Select your localized edition:

Close ×

More Ways to Connect

Discover one of our 28 local entrepreneurial communities »

Be the first to know as we launch in new countries and markets around the globe.

Interested in bringing MIT Technology Review to your local market?

MIT Technology ReviewMIT Technology Review - logo

 

Unsupported browser: Your browser does not meet modern web standards. See how it scores »

The secret to the new LED is a specially designed phosphorescent dye molecule that the researchers use in the emissive layer sandwiched between the device’s two electrodes. Typically, organic LEDs contain an emissive layer that is doped with fluorescent dyes. The electrodes inject negative electrons and positive “holes” into the layer, where the charged particles combine and excite the dye molecules. When the molecules return to their unexcited state, they emit photons. The new phosphorescent molecules emit very efficiently in the NIR region. They also emit light for a longer time than fluorescent dyes, increasing the lifetime of the device–a traditional weak point for organic materials.

The device emits at wavelengths close to 800 nanometers, which is right at the border of the visible and near-infrared spectrum, and boasts an efficiency of more than six percent, which is at least 60 times that of other NIR-emitting devices reported in the past. Right now, it runs for 1,000 hours at its maximum brightness. But at the lower brightness levels required in displays, “we’re talking at least a million hours,” Thompson says. By comparison, red or green organic LEDs have lifetimes of 100,000 hours, he says.

Gareth Redmond, who studies nanoscale organic photodetectors at the Tyndall National Institute in Cork, Ireland, calls the work a breakthrough toward NIR emission in organic material. Redmond says that the new organic LED shows “really good performance in terms of efficiency and lifetime which hasn’t been achieved before.”

Thompson and his colleagues plan to make other phosphorescent dye complexes that emit light at wavelengths longer than 800 nanometers, pushing deeper into the IR region. Then, Thompson says, it would be possible to “flip” the organic LED, converting it into an organic IR detector for a night-vision helmet visor. This would require modifying the device structure or tweaking the organic materials, but he says the conversion would be easy because LEDs and photodetectors are “cousins” with essentially the same diode structure but reverse functions–an LED converts electric current into light while a detector does the opposite.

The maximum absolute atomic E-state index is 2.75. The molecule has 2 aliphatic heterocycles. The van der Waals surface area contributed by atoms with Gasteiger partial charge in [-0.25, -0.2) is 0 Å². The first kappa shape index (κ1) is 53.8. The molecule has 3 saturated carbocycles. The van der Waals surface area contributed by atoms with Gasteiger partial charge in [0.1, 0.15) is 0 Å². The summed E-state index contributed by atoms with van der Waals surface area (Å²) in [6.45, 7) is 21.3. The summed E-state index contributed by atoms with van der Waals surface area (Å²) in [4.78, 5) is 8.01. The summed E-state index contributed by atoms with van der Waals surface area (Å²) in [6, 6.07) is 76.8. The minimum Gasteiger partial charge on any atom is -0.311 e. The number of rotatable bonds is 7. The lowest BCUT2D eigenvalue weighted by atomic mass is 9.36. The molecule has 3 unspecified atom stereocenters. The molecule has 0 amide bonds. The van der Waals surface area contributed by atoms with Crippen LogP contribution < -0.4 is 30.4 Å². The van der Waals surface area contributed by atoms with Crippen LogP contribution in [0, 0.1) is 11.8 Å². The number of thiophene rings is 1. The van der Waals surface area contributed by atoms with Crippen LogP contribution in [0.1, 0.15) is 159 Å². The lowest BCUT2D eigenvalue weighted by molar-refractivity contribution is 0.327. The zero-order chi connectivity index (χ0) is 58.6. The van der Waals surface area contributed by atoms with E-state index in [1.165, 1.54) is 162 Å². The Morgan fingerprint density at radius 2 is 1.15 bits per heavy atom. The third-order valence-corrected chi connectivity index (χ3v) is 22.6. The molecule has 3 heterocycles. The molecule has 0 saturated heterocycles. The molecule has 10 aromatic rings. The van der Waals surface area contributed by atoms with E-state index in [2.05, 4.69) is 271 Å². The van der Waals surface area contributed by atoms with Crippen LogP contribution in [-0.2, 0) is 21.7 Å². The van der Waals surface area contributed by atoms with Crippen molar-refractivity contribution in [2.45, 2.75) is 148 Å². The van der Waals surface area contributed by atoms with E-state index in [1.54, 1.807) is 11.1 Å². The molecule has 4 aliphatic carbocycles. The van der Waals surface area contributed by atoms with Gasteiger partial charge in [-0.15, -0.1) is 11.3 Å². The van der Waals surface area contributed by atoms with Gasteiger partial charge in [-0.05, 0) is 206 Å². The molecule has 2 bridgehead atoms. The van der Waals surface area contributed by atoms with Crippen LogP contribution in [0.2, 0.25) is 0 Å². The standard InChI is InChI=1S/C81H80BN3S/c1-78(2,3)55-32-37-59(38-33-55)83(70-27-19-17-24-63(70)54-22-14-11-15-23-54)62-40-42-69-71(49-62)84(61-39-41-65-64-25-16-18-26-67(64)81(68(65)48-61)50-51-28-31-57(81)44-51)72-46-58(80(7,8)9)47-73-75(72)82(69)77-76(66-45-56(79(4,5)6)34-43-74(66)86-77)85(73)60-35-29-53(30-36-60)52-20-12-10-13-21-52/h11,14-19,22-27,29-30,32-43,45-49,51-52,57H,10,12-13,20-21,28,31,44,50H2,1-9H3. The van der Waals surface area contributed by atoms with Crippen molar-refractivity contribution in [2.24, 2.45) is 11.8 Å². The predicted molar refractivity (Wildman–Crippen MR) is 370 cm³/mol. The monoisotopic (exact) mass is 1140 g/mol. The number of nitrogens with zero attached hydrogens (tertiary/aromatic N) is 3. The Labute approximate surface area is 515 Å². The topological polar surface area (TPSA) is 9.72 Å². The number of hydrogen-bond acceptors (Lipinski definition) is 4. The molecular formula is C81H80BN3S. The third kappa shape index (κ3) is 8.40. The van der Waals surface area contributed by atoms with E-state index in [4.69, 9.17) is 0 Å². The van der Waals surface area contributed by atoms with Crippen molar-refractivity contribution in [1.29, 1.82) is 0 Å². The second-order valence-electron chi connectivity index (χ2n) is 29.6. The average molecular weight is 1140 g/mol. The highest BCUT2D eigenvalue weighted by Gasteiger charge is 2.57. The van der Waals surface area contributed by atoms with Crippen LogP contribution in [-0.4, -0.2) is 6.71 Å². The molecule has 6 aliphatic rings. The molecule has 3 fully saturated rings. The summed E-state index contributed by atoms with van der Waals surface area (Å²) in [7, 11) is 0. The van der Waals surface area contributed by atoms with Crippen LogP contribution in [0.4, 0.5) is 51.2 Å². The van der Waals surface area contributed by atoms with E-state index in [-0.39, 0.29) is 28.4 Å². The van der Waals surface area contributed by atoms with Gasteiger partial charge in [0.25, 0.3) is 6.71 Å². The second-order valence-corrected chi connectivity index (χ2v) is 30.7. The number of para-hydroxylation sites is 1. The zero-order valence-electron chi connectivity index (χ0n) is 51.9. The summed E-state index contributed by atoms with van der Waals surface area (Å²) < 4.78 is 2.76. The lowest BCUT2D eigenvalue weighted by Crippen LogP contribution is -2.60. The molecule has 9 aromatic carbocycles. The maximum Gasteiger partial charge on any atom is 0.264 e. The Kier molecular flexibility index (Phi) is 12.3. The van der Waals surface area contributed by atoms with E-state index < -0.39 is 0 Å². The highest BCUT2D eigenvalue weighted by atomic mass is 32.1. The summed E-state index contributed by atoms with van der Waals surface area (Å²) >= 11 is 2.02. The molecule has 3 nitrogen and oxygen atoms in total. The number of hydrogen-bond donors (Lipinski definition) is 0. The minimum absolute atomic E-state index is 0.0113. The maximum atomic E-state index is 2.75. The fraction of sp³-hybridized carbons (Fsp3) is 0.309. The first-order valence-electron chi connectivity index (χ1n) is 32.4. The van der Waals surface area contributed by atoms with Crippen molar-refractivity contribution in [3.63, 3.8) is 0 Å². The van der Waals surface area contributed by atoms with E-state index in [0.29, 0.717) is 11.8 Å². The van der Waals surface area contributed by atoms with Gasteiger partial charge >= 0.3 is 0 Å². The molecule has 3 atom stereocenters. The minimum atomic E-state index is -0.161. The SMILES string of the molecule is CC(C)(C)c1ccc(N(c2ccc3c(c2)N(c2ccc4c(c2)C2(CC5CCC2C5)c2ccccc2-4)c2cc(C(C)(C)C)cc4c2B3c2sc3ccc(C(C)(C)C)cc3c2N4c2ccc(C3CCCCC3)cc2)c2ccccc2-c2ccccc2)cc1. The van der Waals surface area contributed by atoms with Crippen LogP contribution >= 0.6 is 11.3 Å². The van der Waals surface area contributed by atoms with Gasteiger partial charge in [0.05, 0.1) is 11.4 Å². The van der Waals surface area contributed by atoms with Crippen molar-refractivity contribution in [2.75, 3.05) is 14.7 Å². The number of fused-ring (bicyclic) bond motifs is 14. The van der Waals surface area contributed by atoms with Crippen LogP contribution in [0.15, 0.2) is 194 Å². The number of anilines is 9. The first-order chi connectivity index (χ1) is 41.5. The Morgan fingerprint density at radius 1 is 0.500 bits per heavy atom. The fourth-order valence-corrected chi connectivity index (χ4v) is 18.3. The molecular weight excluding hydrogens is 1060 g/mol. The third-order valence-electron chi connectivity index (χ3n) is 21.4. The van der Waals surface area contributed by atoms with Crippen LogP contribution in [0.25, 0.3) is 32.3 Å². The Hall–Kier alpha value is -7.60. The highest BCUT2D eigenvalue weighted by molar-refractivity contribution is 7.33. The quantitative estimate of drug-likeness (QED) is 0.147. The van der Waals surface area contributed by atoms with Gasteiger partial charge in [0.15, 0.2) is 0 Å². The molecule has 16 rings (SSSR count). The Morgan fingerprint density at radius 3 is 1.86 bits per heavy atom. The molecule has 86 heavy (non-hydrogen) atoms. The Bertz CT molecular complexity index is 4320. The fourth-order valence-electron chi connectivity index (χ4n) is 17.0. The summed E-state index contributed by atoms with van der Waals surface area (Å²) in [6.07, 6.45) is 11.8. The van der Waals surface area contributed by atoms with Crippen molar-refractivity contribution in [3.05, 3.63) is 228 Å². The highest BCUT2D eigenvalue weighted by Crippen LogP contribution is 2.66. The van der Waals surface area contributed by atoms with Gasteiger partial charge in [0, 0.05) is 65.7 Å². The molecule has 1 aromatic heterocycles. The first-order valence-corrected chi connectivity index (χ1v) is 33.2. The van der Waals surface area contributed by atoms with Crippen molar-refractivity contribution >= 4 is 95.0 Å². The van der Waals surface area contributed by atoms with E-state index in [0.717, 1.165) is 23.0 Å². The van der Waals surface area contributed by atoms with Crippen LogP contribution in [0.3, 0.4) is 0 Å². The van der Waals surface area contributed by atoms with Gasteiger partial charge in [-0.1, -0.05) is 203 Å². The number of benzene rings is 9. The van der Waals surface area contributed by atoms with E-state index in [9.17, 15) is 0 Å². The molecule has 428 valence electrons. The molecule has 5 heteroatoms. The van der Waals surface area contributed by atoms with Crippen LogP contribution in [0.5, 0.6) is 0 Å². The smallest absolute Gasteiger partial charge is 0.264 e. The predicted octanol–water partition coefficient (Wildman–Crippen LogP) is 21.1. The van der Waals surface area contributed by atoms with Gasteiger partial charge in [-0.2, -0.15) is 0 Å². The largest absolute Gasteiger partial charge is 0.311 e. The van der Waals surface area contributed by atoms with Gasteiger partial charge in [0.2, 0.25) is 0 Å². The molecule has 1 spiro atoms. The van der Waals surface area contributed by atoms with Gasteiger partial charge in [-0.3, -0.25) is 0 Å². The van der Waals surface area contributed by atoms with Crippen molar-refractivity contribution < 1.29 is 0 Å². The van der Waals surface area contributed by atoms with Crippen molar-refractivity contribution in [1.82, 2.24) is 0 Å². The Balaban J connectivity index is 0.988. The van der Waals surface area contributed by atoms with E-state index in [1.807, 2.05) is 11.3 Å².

But it is too early to say when such an organic IR detector would be available. It’s not just that the jury is still out, he says; “the jury hasn’t even been formed.”

9 comments. Share your thoughts »

Credit: Julie Brown, Universal Display Corporation

Tagged: Computing, Communications, sensor, displays, flexible electronics, LED, infared

Reprints and Permissions | Send feedback to the editor

From the Archives

Close

Introducing MIT Technology Review Insider.

Already a Magazine subscriber?

You're automatically an Insider. It's easy to activate or upgrade your account.

Activate Your Account

Become an Insider

It's the new way to subscribe. Get even more of the tech news, research, and discoveries you crave.

Sign Up

Learn More

Find out why MIT Technology Review Insider is for you and explore your options.

Show Me
×

A Place of Inspiration

Understand the technologies that are changing business and driving the new global economy.

September 23-25, 2014
Register »